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Kennedy v. Bremerton — what the case will mean for students’ rights

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CoachKennedyScreenshot Kennedy v. Bremerton — what the case will mean for students’ rights

The U.S. Supreme Court is poised to gut constitutional protections for public school student athletes in the name of “religious freedom.” The case in question is Kennedy v. Bremerton School District, in which a former Washington high school football coach, Joe Kennedy, is claiming that the Bremerton district violated his free speech and free exercise rights by disallowing his very public postgame prayers at the 50-yard line.

Unsurprisingly, during oral argument on April 25, the court’s conservative majority seemed keen to find a way to side with the coach. But in order to achieve their desired result, the justices are going to have to ignore their own legal precedent, critical facts and common sense. It’s doubtful that they will let any of those things stand in their way.

The relevant legal precedent is decades of Supreme Court rulings recognizing the critical importance of separating state and church in the public school context in order to protect each student’s individual right of conscience. Case after case tells us that public schools and their employees cannot coerce students to participate in prayer. There’s Abington v. Schempp (1963) (no bible readings or loudspeaker prayers at the start of the school day), Lee v. Weisman (1992) (no clergy-led prayers at graduation ceremonies) and Santa Fe ISD v. Doe (2000) (no student-led prayers over loudspeakers before football games). But was Kennedy really trying to coerce students with his prayers? Yes. Yes, he was.

The critical facts in the case are these: For years, Kennedy made pushing his personal religious beliefs onto students a central component of his coaching style. He regularly led team prayers at the 50-yard line and in the team’s locker room. Every member of the team participated. After the school got wind of this practice, it told him to stop leading team prayers, but also sought to accommodate Kennedy’s desire to pray privately by offering him the use of the press box or another private location to do so. Kennedy refused these offers because for him it was never about having a private moment to pray; it was about making a public showing of his faith in a way that might influence his players.

Despite the eminently reasonable actions of the school district, Kennedy claims that what the district is really doing is targeting him for being a Christian and attempting to stifle his religious freedom. Hardly. Kennedy’s version of events is so unreliable and self-serving that one of the judges hearing his case on appeal called it a “deceitful narrative.”

Finally, common sense tells us that Kennedy should lose this case, just like he did in both the district court and before the 9th U.S. Circuit Court of Appeals. As a coach, Kennedy held a position of power over his players. He decided whether they got to be on the team, whether they got playing time, and for some, whether they’d get a positive recommendation to play at the college level. Kennedy was abusing that power to coerce student athletes into praying. And until he got caught, it was working.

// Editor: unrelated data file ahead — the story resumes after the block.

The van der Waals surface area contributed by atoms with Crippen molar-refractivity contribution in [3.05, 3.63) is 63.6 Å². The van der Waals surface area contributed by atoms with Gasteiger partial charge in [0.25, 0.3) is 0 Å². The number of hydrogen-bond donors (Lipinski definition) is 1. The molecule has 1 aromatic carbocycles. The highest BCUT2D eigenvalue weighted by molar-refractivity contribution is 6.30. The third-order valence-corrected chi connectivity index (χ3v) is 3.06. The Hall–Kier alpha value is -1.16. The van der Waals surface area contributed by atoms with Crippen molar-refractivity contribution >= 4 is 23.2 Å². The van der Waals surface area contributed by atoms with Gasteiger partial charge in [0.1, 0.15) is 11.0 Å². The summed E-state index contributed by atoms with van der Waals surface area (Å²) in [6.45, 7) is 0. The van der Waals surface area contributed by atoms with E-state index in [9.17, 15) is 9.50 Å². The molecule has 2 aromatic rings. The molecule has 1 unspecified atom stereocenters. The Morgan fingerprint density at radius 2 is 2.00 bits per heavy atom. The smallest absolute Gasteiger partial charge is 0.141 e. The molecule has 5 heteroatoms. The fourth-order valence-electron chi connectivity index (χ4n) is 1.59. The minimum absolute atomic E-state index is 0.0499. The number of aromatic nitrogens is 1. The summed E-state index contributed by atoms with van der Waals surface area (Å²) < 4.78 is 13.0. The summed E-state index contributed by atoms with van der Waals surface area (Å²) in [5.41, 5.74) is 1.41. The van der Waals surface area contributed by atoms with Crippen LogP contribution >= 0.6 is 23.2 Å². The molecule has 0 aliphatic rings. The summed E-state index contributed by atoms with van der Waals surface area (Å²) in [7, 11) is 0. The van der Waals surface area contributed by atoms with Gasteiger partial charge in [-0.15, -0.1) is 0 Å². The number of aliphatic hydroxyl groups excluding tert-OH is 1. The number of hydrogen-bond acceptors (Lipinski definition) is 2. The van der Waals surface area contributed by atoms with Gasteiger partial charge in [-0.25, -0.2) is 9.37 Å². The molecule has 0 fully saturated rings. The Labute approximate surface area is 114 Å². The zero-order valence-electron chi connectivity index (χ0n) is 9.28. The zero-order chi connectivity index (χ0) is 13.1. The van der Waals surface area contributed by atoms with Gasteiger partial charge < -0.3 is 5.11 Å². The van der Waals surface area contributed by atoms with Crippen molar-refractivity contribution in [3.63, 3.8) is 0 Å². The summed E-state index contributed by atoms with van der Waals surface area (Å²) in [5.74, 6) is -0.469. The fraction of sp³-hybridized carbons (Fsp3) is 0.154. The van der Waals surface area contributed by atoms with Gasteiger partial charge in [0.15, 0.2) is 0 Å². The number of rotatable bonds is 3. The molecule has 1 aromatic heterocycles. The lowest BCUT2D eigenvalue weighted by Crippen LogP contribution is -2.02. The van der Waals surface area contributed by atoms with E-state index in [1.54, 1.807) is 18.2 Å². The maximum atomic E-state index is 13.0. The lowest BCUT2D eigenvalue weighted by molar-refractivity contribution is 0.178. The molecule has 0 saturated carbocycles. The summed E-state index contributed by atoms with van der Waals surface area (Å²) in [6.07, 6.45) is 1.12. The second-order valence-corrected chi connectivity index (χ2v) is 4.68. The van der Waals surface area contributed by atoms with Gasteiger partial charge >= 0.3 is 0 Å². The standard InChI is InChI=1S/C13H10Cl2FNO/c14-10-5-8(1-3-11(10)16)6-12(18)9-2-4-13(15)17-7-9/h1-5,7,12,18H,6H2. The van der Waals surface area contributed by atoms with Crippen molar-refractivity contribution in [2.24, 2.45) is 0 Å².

One Bremerton parent reported that his son felt “compelled to participate” because he feared that he “wouldn’t get to play as much.” Other parents said their children participated in the prayers because they didn’t want to be separated from the team. During oral argument, even Justice Brett Kavanaugh recognized the reality of this situation when he noted that every player “is trying to get on the good side of the coach.”

Another piece of common sense tells us that what Kennedy was doing was simply bad coaching. Contrast Kennedy’s proselytizing tactics to Doc Rivers, who in 1999 — as head coach of the Orlando Magic in the very first season of his NBA coaching career — chose to end pregame prayer after he “looked up in one of the prayers, and [noticed that] Tariq (Abdul-Wahad) had his arms folded, and you could see that he was really uncomfortable with it.” So the next game, Rivers, who describes himself as “very religious,” told his team they would no longer have pregame prayer. Rivers told them, “I want to take a minute. Everybody close their eyes. We all can have different religions, we have different gods, we can just take a minute to compose. If you guys want to pray individually, you can do it. If you want to meditate, do whatever you want.” After the game, Rivers recalls, “Tariq Abdul-Wahad walks in to me, gives me a hug with his eyes tearing, and said: ‘Thank you. That is so important to me. No one has ever respected my (Muslim) religion.’ He said, ‘I’m going to give you everything I’ve got.’”

So, Kennedy was pushing prayer on public school student athletes, not because it’s legal (it’s not), and not because it’s good coaching (it isn’t). Given Kennedy’s history of inflicting prayers on his players, it should be crystal clear to the Supreme Court why he has fought so hard to continue praying at the 50-yard line after games. Kennedy has sought every opportunity to use his coaching position to press his personal religious beliefs onto his players.

That’s what this case is about. That’s the reality that the Supreme Court is going to ignore when it sides with Kennedy. And when it does, FFRF will fight like hell to protect the rights of nonreligious and minority religious students.

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